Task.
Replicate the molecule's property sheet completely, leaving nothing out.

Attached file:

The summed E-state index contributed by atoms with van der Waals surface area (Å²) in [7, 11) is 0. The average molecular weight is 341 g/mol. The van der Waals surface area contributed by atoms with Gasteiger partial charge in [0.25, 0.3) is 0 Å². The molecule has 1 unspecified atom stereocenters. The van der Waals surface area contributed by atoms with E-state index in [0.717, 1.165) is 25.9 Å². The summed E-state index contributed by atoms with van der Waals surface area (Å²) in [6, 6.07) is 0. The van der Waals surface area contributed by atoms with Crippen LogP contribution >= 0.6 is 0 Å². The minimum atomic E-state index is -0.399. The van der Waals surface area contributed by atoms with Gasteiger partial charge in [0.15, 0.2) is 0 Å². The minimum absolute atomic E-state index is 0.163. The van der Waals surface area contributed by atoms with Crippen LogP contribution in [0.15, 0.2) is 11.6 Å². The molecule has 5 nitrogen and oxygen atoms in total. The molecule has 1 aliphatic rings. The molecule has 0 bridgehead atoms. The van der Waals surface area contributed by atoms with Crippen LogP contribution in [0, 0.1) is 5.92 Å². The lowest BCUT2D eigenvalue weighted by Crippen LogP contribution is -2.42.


The summed E-state index contributed by atoms with van der Waals surface area (Å²) in [7, 11) is 0. The average molecular weight is 341 g/mol. The van der Waals surface area contributed by atoms with Gasteiger partial charge in [0.25, 0.3) is 0 Å². The molecule has 1 unspecified atom stereocenters. The van der Waals surface area contributed by atoms with E-state index in [0.717, 1.165) is 25.9 Å². The summed E-state index contributed by atoms with van der Waals surface area (Å²) in [6, 6.07) is 0. The van der Waals surface area contributed by atoms with Crippen LogP contribution >= 0.6 is 0 Å². The minimum atomic E-state index is -0.399. The van der Waals surface area contributed by atoms with Gasteiger partial charge in [0.15, 0.2) is 0 Å². The minimum absolute atomic E-state index is 0.163. The van der Waals surface area contributed by atoms with Crippen LogP contribution in [0.15, 0.2) is 11.6 Å². The molecule has 5 nitrogen and oxygen atoms in total. The molecule has 1 aliphatic rings. The molecule has 0 bridgehead atoms. The van der Waals surface area contributed by atoms with Crippen LogP contribution in [0, 0.1) is 5.92 Å². The lowest BCUT2D eigenvalue weighted by Crippen LogP contribution is -2.42.